The main modality in the management of nasopharyngeal stenosis is surgery. The principles entail the following:(1)removal or excision of the scar tissues: this could either be through surgical excision or through the use of carbon dioxide laser,(2)maintaining patency of the orifice until epithelialisation of the orifice tract (by use of stents or obturators),(3)provision of epithelial lining: this could be provided by either skin grafts, local flaps, or regional or free flaps.
Due to the high recurrence rates noted in the management of this condition, many treatment modalities are now available in attempting to prevent the recurrences. The surgical options reported in literature include the use of either soft palate or pharyngeal wall flaps [12–14]. With this the scarred tissue is excised and the mucosal flaps either from the soft palate or the posterior pharyngeal wall mobilized to cover the defect. Other flaps reported in literature include the sternocleidomastoid myocutaneous flap . Skin grafts and free flaps have also been used in the management of this condition with varying degrees of success .
Carbon dioxide laser has increasingly been utilized in the management of this condition. Krespi and Kacker probably report the largest series in the use of laser in the management of nasopharyngeal stenosis with good outcome . Postexcision of an obturator is utilized by the patient for 2 to 6 months to prevent recurrence. Igwe et al. have utilized carbon dioxide laser to make radial cuts in the stenosed nasopharynx and then utilize controlled balloon dilatation to continuously expand the orifice . Mitomycin c is then topically applied over the scar area to prevent fibroblast activities.
Plasma hook with mitomycin c as a modality for treatment of nasopharyngeal stenosis has also been reported with Madgy et al., though being only in a series of three patients .
Other nonsurgical techniques in the management of nasopharyngeal stenosis include the use of radiofrequency waves with or without mitomycin c. Hussein et al. with the use of radiofrequency and mitomycin c still advocated for the use of stents two weeks after surgery . Wang et al. on the other hand found that this technique was best suited for patients with at least three months after the development of the stenosis .
3. Materials and Method
Patients with nasopharyngeal stenosis managed in the multidisciplinary clinic at the Kenyatta National Hospital were followed up during the study duration of four years between Jan 2010 and December 2013. Information gathered included the patients’ demography, etiological cause of the nasopharyngeal airway obstructions, and any previous surgical interventions. A detailed history and clinical evaluation were then done to determine the severity of the airway obstructions. The severity of the obstruction was graded as follows.
Grade 1. Mild airway obstruction: these were patients who reported a good night sleep with only occasional episodes of dyspnoea. They predominantly breathe through the nose.
Grade 2. Moderately airway obstruction: these were patients who predominantly breathe through the nose during the day but had several episodes of nocturnal dyspnoea that disrupted their sleep pattern.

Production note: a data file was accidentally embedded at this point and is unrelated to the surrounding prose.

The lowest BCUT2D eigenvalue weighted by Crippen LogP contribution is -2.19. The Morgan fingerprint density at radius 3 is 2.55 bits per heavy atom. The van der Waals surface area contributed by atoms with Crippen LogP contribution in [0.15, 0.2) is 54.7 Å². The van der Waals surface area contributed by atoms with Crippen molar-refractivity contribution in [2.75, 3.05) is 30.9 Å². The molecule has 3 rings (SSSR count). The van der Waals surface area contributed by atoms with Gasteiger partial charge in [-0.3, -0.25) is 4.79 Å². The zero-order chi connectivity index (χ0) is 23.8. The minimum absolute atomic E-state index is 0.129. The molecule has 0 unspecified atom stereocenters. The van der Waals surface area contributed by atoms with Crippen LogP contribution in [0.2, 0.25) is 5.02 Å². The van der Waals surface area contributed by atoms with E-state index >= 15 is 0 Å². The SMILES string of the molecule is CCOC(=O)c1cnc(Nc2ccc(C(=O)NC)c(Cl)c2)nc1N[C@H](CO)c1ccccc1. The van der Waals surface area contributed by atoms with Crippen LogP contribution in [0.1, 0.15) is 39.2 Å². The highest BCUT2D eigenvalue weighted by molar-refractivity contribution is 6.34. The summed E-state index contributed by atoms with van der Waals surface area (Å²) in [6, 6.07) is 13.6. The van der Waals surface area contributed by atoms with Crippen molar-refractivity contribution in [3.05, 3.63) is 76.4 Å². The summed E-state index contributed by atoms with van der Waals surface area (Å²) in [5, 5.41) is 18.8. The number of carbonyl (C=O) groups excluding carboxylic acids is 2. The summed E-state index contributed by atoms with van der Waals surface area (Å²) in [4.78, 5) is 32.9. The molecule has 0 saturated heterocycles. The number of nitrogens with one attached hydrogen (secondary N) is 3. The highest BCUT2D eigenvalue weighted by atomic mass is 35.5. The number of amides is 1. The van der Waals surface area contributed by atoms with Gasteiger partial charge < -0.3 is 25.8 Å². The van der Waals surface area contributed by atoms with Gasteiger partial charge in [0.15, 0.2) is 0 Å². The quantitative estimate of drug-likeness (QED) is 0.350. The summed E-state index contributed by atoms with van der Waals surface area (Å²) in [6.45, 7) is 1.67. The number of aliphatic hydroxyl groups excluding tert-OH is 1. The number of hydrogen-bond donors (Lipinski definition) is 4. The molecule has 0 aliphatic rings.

Grade 3. Severe airway obstruction: these were patients who could only breathe through the mouth. They persistently had sleep apnea and had other manifestations such as failure to thrive, poor school performance, and difficulties in feeding. Patients with previous surgical who attempt to relieve the stenosis with no success were also considered in this grade.
Patients who were classified in grade 3 were managed by the FAMM flap. The other patients in grades 1 and 2 were managed by the local flaps.
Operatively all the patients had oral intubation. Nasoendoscopy was done to confirm the presence of the stenosis. Tongue retractor was utilized to retract the tongue and keep the mouth wide open. Throat pack was inserted into the oral pharynx. After infiltration of lignocaine with adrenaline solution, the scarred tissue was excised until complete patency of the nasopharyngeal orifice was achieved. The facial artery was identified in the oral mucosa with the aid of hand held Doppler. Inferiorly based pedicle FAMM flap was then raised with the width of the flap corresponding to the extent of the defect to be covered (Figures 1 and 2). The dissection was carried out in the plane deep to the buccinators muscle. The parotid duct was identified and necessary precautions were taken not to injure it. The dissected flap was then advanced into the raw area over the soft palate ensuring complete separation of the soft palate from the nasopharyngeal wall (Figure 3). Suturing of the flap commenced between the flap and the soft palate nasal mucosa with interrupted Vicryl 2/0. This was followed by suturing the flap with soft palate oral mucosa. Upon completion nasogastric tube was passed through either of nostrils to confirm patency of the nasal airway. The donor site was closed primarily. Postoperatively the patient was intubated overnight in the intensive care unit to ensure patency of the airway.